Ultimately, Israel's campaign to block Hamas fundraising is part of the ongoing struggle against Hamas, he said. In 2019, the Israel Defense Forces struck a Hamas financing operative in the Gaza Strip, who funneled Iranian cash to the terror organization.
Much of the money funds Hamas's incitement and indoctrination program, as well as social outreach programs, all aimed at creating popular obligation to Hamas and its ideology, and enabling future recruitment drives, said Kuperwasser. Such activity occurs in the West Bank and in Gaza, Hamas's base.
"It also goes to military capabilities, like buying material to make explosives for rockets," Kuperwasser said.
Israel, Gantz vowed, "will continue to act against terror in any manner in which it acts and in every place." His office added that "the defense establishment, through the National Bureau for Counter Terror Financing in the Ministry of Defense, will pursue terrorist organizations in Israel and around the world, and will work to sever the chain of distribution for terror funding."
For Hamas, the terror financing network is just one source of funding for its military wing, the Izz ad-Din Al-Qassam Brigades, which is estimated at around 30,000 operatives, and armed with a growing arsenal of rockets, drones, bomb boats, combat tunnels, and elite terror squads designed to infiltrate Israel.
Hamas is increasingly desperate to find solutions for Gaza's growing civilian economic-humanitarian needs, which it has neglected due to its prioritization of the military wing. A recent unofficial truce reached with Israel was enabled partly by an agreement by Qatar to increase its funding to the Gaza Strip. According to reports, the Qatari aid package was increased from $25 million to $30 million a month (some reports say $34 million), which goes to tens of thousands of Gazan families, and includes $10 million a month for the purchase of fuel for Gaza's local power station.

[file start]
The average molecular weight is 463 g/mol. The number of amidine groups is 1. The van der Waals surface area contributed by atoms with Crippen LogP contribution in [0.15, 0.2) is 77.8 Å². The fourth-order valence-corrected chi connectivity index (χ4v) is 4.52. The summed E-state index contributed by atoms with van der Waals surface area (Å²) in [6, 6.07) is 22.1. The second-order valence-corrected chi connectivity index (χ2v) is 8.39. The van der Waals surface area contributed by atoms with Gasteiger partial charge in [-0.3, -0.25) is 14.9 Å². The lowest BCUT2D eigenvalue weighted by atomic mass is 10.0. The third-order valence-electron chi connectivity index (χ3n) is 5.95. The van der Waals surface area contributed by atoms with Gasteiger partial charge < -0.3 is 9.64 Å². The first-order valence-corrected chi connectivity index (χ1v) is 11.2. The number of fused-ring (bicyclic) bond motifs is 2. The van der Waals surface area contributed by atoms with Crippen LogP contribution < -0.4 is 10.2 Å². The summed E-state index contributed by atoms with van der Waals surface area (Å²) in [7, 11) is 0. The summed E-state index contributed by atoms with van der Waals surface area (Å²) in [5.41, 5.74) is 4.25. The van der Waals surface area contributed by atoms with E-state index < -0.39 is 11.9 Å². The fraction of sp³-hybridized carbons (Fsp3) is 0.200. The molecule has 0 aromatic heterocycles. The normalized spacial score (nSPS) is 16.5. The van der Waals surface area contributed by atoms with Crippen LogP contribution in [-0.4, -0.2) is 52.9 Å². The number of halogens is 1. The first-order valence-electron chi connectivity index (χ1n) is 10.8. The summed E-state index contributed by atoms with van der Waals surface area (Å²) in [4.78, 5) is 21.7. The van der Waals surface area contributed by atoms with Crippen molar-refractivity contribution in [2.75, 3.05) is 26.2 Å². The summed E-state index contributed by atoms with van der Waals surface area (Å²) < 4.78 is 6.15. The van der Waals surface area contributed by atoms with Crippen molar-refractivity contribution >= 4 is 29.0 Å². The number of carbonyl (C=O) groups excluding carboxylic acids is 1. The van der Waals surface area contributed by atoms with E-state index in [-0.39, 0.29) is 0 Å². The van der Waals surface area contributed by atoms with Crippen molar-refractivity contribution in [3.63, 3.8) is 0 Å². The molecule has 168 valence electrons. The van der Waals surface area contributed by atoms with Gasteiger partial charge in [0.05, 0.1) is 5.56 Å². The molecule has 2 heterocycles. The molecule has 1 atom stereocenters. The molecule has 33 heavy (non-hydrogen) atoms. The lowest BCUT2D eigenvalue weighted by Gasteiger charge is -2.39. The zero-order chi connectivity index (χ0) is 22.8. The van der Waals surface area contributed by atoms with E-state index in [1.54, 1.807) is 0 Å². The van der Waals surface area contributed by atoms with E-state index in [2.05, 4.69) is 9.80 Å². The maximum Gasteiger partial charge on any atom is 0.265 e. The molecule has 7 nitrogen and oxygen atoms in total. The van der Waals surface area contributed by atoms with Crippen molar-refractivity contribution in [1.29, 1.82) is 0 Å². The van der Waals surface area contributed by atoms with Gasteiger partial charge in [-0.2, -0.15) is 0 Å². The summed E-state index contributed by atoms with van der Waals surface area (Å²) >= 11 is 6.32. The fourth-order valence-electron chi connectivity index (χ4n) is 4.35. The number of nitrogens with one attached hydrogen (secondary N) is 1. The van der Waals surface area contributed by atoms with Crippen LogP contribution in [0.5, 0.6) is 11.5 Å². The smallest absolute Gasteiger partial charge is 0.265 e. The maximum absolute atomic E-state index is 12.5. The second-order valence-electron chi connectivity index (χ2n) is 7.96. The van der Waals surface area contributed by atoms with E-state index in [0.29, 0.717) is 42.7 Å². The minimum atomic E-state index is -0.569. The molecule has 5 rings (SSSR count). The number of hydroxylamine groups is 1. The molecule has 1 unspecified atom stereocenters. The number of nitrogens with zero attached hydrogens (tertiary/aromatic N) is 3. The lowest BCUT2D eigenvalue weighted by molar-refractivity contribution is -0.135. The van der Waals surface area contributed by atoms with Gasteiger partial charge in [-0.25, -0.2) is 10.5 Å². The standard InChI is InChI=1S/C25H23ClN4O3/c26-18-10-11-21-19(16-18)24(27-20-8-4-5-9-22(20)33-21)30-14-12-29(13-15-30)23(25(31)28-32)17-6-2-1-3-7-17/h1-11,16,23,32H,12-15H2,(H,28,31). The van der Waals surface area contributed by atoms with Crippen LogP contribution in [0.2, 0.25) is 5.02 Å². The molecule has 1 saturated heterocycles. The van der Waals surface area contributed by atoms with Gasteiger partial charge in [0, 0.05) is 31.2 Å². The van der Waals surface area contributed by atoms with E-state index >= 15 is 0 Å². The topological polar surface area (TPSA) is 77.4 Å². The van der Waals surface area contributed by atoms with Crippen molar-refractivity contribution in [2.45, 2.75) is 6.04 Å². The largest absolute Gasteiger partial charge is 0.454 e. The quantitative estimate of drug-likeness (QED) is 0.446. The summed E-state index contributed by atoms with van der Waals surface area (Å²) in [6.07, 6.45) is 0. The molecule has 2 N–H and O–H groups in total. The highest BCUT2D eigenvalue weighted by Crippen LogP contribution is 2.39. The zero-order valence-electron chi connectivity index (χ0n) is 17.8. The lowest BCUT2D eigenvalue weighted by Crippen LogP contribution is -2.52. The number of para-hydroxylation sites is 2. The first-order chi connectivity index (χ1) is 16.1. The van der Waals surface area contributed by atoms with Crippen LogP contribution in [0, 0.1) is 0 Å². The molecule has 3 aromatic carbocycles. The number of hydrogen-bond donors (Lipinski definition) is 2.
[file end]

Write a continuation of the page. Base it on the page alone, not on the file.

Qatar transferred more than $1.1 billion to Gazans between 2012-18 reflecting the Gulf state's desire to influence the Strip.
Taxes Hamas imposes on goods entering the Strip from Egypt, such as gasoline and cigarettes, raised $500 million in 2018. Unfortunately, most of that money goes to the military wing, and Hamas seeks funding from outside players to prevent an economic meltdown among its civilians.
The latest example of how Hamas uses some of its funds surfaced Monday, when the Shin Bet announced that it had uncovered a Hamas plot to recruit an Israeli Arab citizen, teach him to make him explosives, and direct him to attack a target in Israel.
According to the Shin Bet, the citizen, 30-year-old Mahmoud Maqdad, is married to a Gazan woman and traveled back and forth between Israel and Gaza. He plotted to bomb a bus station outside of a large shopping center in the southern part of central Israel.
The thwarted attack sheds "further light on the activities of a terrorist infrastructure operating on behalf of Hamas in the Strip, which was already exposed at the start of 2020 with the arrests of additional agents, Israeli passport soldiers, and which continues to recruit Israeli citizens for espionage and terror attacks in Israeli territory," Shin Bet said.
A senior Shin Bet source added that the Hamas military wing is investing significant efforts in setting up a terror infrastructure in Israel "as part of its systematic and broad activities vis-à-vis the Judea and Samaria [the West Bank]. This underlines the strategy that the Hamas leadership continues to lead to destabilize the area all of the time, despite and alongside the efforts to reach a [truce] arrangement."
Yaakov Lappin is a military and strategic affairs correspondent. He also conducts research and analysis for defense think tanks, and is the military correspondent for JNS. His book, The Virtual Caliphate, explores the online jihadist presence.